This is the text I sent to Bob Shaw, for his book "Hand Made, Hand Played" :
Jeff basically gave me carte blanche - the wilder the better, he said & kept encouraging me to push the envelope. I'll try to explain the thoughts leading to the design and the construction - bear with me if it's a little confusing at times -
We quickly settled on a "Novax" fanned frets fretboard. If I remember correctly the scale is 24"/26". That was the easy part.
I wanted to make a guitar which would offer some unusual sound-shaping options, derived from various string-anchoring techniques. I wanted to try an idea I'd had for a while, which was to create a "reverse" spider, vaguely reminiscent of a Resonator guitar's spider. Made of Walnut burl, it sits on top of the soundboard and supports the bridge/saddles floating above the soundboard sandwiched between the spider and the carved-out back of the guitar. The strings pull up vertically on the soundboard, rather than laterally, as in a conventional design.
The guitar body consists of a old-growth flame Mahogany/Rosewood back, largely carved out, with a Spruce soundboard glued over it to create a hollow-body type of guitar body. The "spider" is glued on top, creating the sandwich with the soundboard in the middle. The saddles are anchored to the spider proper, but they rest on a small plate inserted into a recess at the top of the spider. In this design the strings come straight up from below, in the manner of a "through-body" design, through holes in the bridge plate which supports the saddles and then pass over the saddles to the nut. The spider, like an arched roof structure, distributes the downward pressure towards the rim.
The idea is that there are various options to create different tonal responses:
There are the two different anchoring points for the strings and several bridgeplates made of various materials which support the saddles.
A) The strings can be fed through a plate which inserts into a recess in the back of the guitar and is fitted with ferrules. Then they pass through the ferrules set into a bridge plate glued to the underside of the soundboard and through holes in the bridgeplate to reach the saddles. Since it's a straight line up from the ferrules in the back to the saddles, the soundboard is not under load. The string pressure is carried by the back, thus involving the "outer shell" of the instrument.
B) The ferrule plate in the back is removed and the strings fed through the opening and anchored via the ferrules in the bridge glued to the back of the soundboard. In this variation the soundboard is subjected to the string tension while the back is load free. The string vibration will excite the sonudboard directly.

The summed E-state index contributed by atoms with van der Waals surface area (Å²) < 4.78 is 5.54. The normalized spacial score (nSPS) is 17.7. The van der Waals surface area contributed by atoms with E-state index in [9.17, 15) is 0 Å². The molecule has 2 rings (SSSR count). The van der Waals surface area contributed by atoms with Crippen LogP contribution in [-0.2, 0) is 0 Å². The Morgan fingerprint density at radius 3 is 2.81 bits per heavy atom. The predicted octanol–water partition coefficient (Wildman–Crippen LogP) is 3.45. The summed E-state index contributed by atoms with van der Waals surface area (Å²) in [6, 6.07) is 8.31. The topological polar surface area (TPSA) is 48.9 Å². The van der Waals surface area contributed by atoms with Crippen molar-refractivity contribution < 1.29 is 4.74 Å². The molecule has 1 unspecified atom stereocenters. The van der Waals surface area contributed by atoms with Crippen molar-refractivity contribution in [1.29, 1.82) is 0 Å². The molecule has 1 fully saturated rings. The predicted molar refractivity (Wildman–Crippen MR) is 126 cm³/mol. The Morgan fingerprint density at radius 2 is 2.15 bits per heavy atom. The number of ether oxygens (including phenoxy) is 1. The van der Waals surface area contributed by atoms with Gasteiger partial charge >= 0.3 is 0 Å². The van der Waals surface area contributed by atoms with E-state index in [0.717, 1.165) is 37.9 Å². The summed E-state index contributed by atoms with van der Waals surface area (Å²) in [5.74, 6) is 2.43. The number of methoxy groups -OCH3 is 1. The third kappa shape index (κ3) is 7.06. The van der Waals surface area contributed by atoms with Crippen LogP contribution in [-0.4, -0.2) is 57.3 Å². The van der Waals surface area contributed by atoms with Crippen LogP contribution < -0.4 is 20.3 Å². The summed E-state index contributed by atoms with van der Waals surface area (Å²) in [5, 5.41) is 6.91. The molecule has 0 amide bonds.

(this made me a bit nervous as to how the bracing of the soundboard would hold up, since the vertical pull of the strings is quite a bit more powerful than the conventional mode of construction)
C) The bridgeplate supporting the saddles can be swapped out, I supplied Jeff with a few made of different materials (woods, brass etc.) Since the string pressure on the saddle is straight down, pressing it tight to the plate, the material of the plate has a direct impact on the sound.
These options can be mixed - I liked to string the 3 bass strings through the back, the 3 high strings through the soundboard using the Rosewood bridgeplate as saddle support. However, since it is a bit involved to change these options, I did not really get to explore them in depth. Maybe Jeff has a few things to say about that...
The neck is mounted with a lateral dovetail type joint onto the body and secured with three bolts. The neck is made of Mahogany (same as body) with an Ebony fingerboard. The headstock is carved from aluminum and bolted to the neck. The tuners are Steinberger banjo-style tuners.
The pickups are older John Birch units, an English luthier who worked for Tommi Iommi and others, developing custom pickups for them. I liked their rustic, handmade flair. They are rather rare and for years I saved them for a special project. The bridge unit is mounted directly into the spider, the neck unit is supported by a sculpted aluminum piece which floats over the body of the guitar and provides a strap attachment on the upper horn and on the other end supports the electronics floating above the guitar body - somewhat like an archtop type of floating pickup/control unit.
I machined the saddles from Mokume, which consists of thin layers of various metals folded and forged together, creating raindrop patterns much like a Damascus blade. The fretboard is Ebony, flanked by Flame Maple, with side dots made of colored bone. The are translucent and when they are lit from above or the front, they light up softly. The body is finished in Nitrocellulose lacquer.
That's about it I think -
Is it a successful design? Largely I think so - I liked the playability and the way it would feed back harmonically and the various electric tones it provided. I was a bit disappointed with the acoustic tones - a bit banjoish/resonatorish - although it's not surprising - after all the design has some parallels to resonator design.
Anyway, if something isn't clear or you have more questions, please let me know -
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